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Paul 'Tank' Younger Helped Put Grambling on Map

Feb 12, 2010 – 9:00 AM
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Dave Goldberg

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Paul YoungerBlack History Month has been celebrated in some form since 1924. For sports fans, it is a chance to reacquaint themselves with those who broke down barriers in all areas of competition and all segments of society. Many are now household names and American icons: Joe Louis, Jesse Owens, Jackie Robinson, Wilma Rudolph, Muhammad Ali, up to Tiger Woods, Tony Dungy and Venus and Serena Williams today.

Throughout February, FanHouse will shed light on the other figures in the history of sports whose breakthroughs were as significant as those mentioned above, but who aren't as instantly recognizable as pioneers. During Black History Month 2010, FanHouse aims to give them their due.


Tank Younger

In the world of black colleges, Grambling is Notre Dame, Southern Cal, Penn State and Alabama rolled into one. It has turned out dozens of NFL players, including four Hall of Famers and Doug Williams, the first African-American quarterback to win a Super Bowl. It's long-time coach, Eddie Robinson, is revered in football circles.

But until Paul "Tank'' Younger came along, it was barely a blip on anyone's consciousness outside northern Louisiana.

Younger, who was primarily a fullback in 10 NFL seasons, was a trailblazer, the first player from a historically black college to play in the NFL, starting in 1949, when pro sports were 98 percent white. He also was one of the first blacks to work in an NFL front office -- as assistant general manager of the San Diego Chargers from 1975-87 and later as a scout and administrator for the Rams, with whom he spent most of his playing career.

After scoring 60 touchdowns at Grambling, he joined the Rams in 1949 as a linebacker but was switched to running back and became part of what was dubbed the "Bull Elephant'' backfield with "Deacon Dan" Towler and Dick Hoerner, supplemented by the outside running of Glenn Davis, a former Heisman winner at Army, and Vitamin T. Smith. It was the opposite of more recent racial stereotypes -- Younger and Towler, each at 225 pounds, were black power backs; Davis and Smith were white speed backs. It was a team with so many outstanding skill players that even the quarterbacks -- Bob Waterfield and Norm Van Brocklin -- alternated, and Tom Fears and Elroy "Crazylegs'' Hirsch starred at receiver.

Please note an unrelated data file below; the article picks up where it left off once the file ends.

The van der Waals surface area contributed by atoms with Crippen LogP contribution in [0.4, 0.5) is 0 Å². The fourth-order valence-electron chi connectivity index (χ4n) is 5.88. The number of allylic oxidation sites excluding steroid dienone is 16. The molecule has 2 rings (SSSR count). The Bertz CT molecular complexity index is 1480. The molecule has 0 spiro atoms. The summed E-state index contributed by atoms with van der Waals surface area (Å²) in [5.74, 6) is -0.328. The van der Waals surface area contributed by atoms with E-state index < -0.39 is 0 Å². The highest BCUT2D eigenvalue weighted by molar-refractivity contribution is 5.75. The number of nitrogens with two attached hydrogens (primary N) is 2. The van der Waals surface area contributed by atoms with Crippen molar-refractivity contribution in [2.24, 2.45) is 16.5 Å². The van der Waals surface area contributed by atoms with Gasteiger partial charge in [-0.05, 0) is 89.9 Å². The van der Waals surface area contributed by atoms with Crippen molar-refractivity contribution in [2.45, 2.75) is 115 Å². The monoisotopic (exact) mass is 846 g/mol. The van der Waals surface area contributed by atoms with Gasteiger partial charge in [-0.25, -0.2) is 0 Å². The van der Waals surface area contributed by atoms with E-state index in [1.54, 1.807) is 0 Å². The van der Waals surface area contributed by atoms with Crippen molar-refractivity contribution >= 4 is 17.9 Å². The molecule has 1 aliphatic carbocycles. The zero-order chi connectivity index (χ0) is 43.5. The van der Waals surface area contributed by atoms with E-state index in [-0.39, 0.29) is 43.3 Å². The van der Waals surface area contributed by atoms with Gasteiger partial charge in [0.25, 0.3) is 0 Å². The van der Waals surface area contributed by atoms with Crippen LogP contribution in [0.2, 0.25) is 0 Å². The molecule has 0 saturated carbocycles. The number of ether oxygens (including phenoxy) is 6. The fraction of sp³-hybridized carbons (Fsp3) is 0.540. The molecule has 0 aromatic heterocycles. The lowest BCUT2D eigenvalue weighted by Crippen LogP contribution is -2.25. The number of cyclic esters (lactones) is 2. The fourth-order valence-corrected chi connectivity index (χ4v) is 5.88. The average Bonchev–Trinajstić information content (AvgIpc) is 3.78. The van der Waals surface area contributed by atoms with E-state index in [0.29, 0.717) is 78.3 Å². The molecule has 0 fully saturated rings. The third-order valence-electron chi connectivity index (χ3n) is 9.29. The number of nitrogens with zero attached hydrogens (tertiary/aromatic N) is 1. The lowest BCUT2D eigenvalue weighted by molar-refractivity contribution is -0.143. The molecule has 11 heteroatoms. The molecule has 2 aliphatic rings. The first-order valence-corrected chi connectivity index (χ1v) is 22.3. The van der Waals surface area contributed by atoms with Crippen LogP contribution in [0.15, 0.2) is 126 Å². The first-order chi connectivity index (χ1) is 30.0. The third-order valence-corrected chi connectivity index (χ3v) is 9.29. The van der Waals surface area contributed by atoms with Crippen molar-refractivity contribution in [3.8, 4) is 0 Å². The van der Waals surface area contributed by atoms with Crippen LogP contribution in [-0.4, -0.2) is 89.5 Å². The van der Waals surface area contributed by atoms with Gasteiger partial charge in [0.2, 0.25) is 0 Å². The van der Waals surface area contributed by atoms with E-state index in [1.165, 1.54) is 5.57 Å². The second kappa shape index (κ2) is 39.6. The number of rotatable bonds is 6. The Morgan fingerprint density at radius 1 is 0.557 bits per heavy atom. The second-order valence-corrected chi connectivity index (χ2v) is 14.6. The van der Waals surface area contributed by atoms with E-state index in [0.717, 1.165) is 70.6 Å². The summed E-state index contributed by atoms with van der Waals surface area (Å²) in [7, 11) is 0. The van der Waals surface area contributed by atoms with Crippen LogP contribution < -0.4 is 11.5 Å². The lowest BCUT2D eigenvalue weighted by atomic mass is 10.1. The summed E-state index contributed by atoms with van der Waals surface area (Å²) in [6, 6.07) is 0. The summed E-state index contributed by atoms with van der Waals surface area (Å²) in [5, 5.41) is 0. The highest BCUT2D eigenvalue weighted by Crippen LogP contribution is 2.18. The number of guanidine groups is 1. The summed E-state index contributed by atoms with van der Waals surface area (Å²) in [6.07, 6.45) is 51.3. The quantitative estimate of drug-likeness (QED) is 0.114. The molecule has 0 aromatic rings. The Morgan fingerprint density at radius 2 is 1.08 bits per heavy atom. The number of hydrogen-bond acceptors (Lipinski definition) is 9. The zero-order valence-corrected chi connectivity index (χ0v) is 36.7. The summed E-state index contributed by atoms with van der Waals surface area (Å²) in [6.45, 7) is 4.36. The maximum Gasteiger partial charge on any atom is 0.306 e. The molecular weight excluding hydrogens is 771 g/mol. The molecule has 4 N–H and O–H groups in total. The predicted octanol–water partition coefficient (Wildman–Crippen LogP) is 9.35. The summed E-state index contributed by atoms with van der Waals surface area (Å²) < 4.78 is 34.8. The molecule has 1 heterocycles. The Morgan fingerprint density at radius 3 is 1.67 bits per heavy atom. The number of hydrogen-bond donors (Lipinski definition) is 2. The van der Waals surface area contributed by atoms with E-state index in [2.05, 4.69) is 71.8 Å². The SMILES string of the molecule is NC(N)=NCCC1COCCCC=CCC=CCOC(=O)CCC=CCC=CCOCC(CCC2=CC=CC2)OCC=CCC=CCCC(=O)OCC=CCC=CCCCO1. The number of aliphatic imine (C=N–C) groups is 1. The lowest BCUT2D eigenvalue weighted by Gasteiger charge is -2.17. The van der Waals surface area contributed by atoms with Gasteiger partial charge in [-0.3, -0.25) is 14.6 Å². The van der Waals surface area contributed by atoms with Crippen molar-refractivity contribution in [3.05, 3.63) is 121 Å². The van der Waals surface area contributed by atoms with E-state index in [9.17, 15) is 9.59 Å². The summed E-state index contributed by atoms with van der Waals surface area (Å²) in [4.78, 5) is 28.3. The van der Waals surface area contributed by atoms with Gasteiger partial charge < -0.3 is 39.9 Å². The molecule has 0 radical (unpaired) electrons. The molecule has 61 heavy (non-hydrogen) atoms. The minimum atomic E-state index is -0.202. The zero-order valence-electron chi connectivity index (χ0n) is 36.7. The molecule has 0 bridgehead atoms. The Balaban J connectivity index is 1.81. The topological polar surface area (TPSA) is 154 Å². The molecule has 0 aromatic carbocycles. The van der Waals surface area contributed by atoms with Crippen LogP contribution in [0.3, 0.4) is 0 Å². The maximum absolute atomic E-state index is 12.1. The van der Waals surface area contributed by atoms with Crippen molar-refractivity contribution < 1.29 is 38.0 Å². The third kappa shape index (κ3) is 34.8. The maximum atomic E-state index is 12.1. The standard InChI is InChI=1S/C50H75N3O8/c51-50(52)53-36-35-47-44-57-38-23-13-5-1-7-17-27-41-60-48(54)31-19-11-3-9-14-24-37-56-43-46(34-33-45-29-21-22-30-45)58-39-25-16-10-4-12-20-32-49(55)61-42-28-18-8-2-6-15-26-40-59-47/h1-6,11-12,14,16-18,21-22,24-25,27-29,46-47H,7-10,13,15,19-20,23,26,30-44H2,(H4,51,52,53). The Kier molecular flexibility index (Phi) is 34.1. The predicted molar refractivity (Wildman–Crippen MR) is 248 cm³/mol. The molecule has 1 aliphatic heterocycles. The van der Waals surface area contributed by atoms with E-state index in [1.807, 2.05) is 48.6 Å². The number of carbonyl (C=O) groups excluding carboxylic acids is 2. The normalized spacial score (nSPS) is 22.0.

Younger played for the Rams from 1949-1957 and finished his career with Pittsburgh.

He made the Pro Bowl four times -- the first black to play in one -- and was a member of a Rams team that was runner-up to Cleveland for the NFL title in 1950, then won the championship the following year, reversing a 30-28 loss to the Browns the first year with a 24-17 win the next.

In his 10-year career with the Rams and Steelers, Younger made the Pro Bowl four times, rushed for 3,640 yards on 770 carries, caught 100 passes for 1,167 yards, scored 35 touchdowns (34 rushing and one receiving) in an era when the schedule was just 12 games. He also intercepted three passes playing defense and threw an interception on his only pass attempt.

His best years were 1954 and 1955, when he played only eight of the Rams' 12 games each season because of injury.

In the first, he rushed for 610 yards and eight touchdowns, with an average of 6.7 yards per carry. The next season, it was 644 yards and five TDs and a 4.7 average.

Towler was also racking up the yards, leading the league in rushing in 1952 with 894 yards at 5.7 per carry. He also had 854 and a 6.8 average in 1951 and 879 in 1953. Towler retired after the 1955 season because of injuries and to pursue a vocation in the ministry.

Younger, who was inducted into the College Football Hall of Fame in 2000, endured as a trailblazer, including in the front office.

He died in 2001 at the age of 73.
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